Stepped Care Intervention Benefits Veterans with Chronic Pain
Chronic pain is a critical health problem among Veterans. Pain was the most frequently reported symptom in Persian Gulf War Veterans and ranged in prevalence between 40% and 50% among OEF/OIF/OND Veterans. Initiated in 1998, the VA Pain Management Strategy established pain management as a national priority. Despite this effort, there have been no intervention studies to treat chronic pain in Veterans of the Iraq and Afghanistan conflicts. Conducted at one VAMC, this randomized controlled trial tested the Evaluation of Stepped Care for Chronic Pain (ESCAPE) intervention in primary care settings that included 12 weeks of analgesic treatment (i.e., acetaminophen, topical analgesics, opioids) coupled with pain self-management strategies (i.e., goal setting, positive self-talk), which was followed by 12 weeks of cognitive behavioral therapy. The primary aim of this study was to determine the effectiveness of the intervention in reducing pain-related disability, pain interference, and pain severity over nine months in OEF/OIF/OND Veterans with chronic (>3 months) and disabling musculoskeletal pain. From 12/07 to 6/11, investigators recruited 241 Veterans: 121 were randomized to the intervention and 120 to usual care (i.e., medications, clinic visits, specialty referrals).
- A stepped-care intervention delivered in primary care that combined analgesics, self-management strategies, and brief cognitive behavioral therapy resulted in statistically significant reductions in pain-related disability, pain interference, and pain severity in Veterans with chronic musculoskeletal pain compared to usual care. For example, Veterans in the intervention group were more likely to demonstrate at least a 30% improvement in the 24-item Roland Morris Disability Scale by nine months.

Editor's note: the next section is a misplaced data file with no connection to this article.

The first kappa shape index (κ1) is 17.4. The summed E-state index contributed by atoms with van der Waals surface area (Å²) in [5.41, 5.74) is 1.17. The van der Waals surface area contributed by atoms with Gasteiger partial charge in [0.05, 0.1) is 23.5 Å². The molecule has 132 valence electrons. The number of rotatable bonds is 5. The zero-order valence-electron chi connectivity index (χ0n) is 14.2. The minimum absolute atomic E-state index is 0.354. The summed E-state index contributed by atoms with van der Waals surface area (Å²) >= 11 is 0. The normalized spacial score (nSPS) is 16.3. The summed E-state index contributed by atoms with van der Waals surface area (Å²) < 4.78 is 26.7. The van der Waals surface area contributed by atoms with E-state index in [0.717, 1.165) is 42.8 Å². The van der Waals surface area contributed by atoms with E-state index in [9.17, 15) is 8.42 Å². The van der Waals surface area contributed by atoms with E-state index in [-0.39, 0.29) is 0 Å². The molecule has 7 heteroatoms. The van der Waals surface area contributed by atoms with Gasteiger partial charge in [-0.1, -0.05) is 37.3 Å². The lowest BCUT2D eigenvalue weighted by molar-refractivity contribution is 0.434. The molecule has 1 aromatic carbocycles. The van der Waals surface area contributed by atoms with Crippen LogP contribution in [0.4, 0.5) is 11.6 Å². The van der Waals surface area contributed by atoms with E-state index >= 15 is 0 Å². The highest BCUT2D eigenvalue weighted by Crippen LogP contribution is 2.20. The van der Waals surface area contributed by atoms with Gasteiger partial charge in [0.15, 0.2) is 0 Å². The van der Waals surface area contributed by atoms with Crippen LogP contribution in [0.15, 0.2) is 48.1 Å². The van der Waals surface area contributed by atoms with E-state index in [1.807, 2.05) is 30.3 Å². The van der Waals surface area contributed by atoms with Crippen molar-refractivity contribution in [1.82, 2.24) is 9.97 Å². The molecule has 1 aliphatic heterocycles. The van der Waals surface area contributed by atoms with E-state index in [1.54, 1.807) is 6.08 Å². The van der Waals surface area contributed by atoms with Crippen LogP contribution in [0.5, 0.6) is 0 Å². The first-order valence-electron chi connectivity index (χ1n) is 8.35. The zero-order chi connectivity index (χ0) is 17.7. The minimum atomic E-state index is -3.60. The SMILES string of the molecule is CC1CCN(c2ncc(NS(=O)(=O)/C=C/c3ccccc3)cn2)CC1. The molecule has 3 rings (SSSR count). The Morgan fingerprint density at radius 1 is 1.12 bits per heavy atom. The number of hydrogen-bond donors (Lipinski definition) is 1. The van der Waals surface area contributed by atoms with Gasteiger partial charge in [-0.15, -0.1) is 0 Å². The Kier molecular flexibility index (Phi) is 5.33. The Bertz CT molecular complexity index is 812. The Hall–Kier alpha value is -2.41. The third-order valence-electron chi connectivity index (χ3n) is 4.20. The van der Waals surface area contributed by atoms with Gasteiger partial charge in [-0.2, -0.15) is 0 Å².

- At nine months, the mean decrease from baseline in the Brief Pain Inventory interference score was 0.9 points for Veterans in the usual care group compared to 1.7 points for Veterans in the intervention group. Specifically, a 1.7 point difference in pain score translates to less interference due to pain across 7 areas: mood, physical activity, work, social activity, relations with others, sleep, and enjoyment of life. In addition, the Graded Chronic Pain Scale severity score was reduced by 4.5 and 11.1 points, respectively.
- The mean age of Veterans in this study was 37 years, and the primary site of pain was low back (57%), knee (22%), neck (8%), shoulder (7%), and hip (7%).
- Single-center randomized controlled trials have shown larger treatment effects than multicenter trials; however, the intervention effects observed were comparable to other interventions tested at more than one site.
- The ESCAPE trial tested a multi-modal intervention and used a "bundled" approach to delivery. As a result, investigators were not able to determine the relative efficacy of intervention components and were unable to separate out attentional effects.
Dr. Bair is part of HSR&D's Center for Health Information and Communication (CHIC), Indianapolis, IN.
Bair M, Ang D, Wu J, et al. Evaluation of Stepped Care for Chronic Pain (ESCAPE) in Veterans of Iraq and Afghanistan Conflicts: A Randomized Trial. JAMA Internal Medicine. March 9, 2015;e-pub ahead of print.